The Women and the Monsters (Ep. 74: Drew Droege)

This Week's Guest: Drew Droege

Why do villains get to have all the fun? Surely you've noticed that Darth Vader has a better time than Luke Skywalker, that the Joker relishes his misdeeds, and that Skeletor lives in a party house. One of my favorite movie lines ever is when Magneto tells Rogue "we love what you've done with your hair."

Drew Droege may have come to your attention on YouTube, performing as the character Chloe, but he's been inhabiting colorful characters for years. In fact you can see Drew onstage in his new show, Bright Colors and Bold Patterns. It's running from September 16-18 at the Barrow St in New York, then Monday nights at Celebration Theater in LA starting September 26.

His whole life, Drew found himself unable to resist the devious charm of over the top villains, particularly women like Divine and Eartha Kitt as Catwoman. There's just something irresistible about the way they chew/claw the scenery, and when he moved to LA to be an actor, he discovered that he could put their colorful turpitude to use as inspiration in service of his career.

This Week's Recommendation: I'm So Beautiful

Thanks again to Drew for joining me. And don't miss him in New York and LA -- his show Bright Colors and Bold Patterns is running from September 16-18 at the Barrow St in New York, then Monday nights at Celebration Theater in LA starting September 26. The show's about a gay man who's scared that with the onset of gay marriage, he'll become respectable and boring -- the worst thing that can happen to anyone -- and if you're worried about the same thing happening to you, allow me to make a recommendation: head over to and look for Drew's episode, which I'll be posting along with a very special music video.

The video's called I'm so Beautiful, and it stars Divine singing ferociously about her incredible beauty. Now, just to set the scene here: she is wearing a dress that looks like uncooked ground beef, a wig that looks like an albino tumbleweed, and the rouge on her cheeks is so emphatic it looks like a sunburn. And there is simply no way you could dress Divine that she would not be a strange sight. But she's made up her mind about how she looks: she is beautiful, as she sings over... and over ... and over ... in a tone so aggressive you don't dare argue.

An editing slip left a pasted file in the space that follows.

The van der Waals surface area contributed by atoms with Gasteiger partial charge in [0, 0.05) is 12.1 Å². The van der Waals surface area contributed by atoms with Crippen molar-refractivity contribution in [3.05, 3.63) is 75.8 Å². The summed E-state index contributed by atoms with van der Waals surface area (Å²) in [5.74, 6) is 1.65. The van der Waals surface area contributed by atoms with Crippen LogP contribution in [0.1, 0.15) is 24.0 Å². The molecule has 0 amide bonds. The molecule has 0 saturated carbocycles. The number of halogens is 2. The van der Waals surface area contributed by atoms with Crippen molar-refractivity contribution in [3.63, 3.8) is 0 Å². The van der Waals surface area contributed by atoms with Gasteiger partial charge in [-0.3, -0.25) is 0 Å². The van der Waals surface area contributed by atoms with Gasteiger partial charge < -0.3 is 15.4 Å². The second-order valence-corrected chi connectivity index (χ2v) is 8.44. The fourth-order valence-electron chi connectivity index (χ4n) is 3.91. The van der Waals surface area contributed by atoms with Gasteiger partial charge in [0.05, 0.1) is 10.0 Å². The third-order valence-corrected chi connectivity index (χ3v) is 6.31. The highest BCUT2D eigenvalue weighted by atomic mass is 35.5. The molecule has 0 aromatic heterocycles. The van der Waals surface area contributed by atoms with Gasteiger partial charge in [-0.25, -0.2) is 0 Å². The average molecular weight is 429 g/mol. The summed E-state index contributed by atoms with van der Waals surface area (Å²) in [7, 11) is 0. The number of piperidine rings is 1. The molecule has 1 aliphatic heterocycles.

The song's a nice little pep talk -- if this vision can determine that she's beautiful, surely so can we all. And what I love about it is that it's so sincere. Divine is definitely not the butt of the joke here, an ugly drag queen meant to be laughed at. No, her incredible boast, her flaunting of her body, and the room of mirrors she's in makes it clear that she knows precisely what she looks like and if you don't agree that she's beautiful, there's something wrong with you.

In all of her roles, Divine exhibits a power to create a strange alternate reality, and to then insist that you join her inside. She makes it so easy to play along, to agree, to be a part of her weird world. That's an amazing gift, because if you ever feel too boring or too respectable or too much of a stereotype, all you have to do is nod your head along to this bellowing drag queen, and agree, yes, you are beautiful, and suddenly you're as otherworldly as she is.

Clips of Stuff We Talked About



Parisian Kevin MacLeod (
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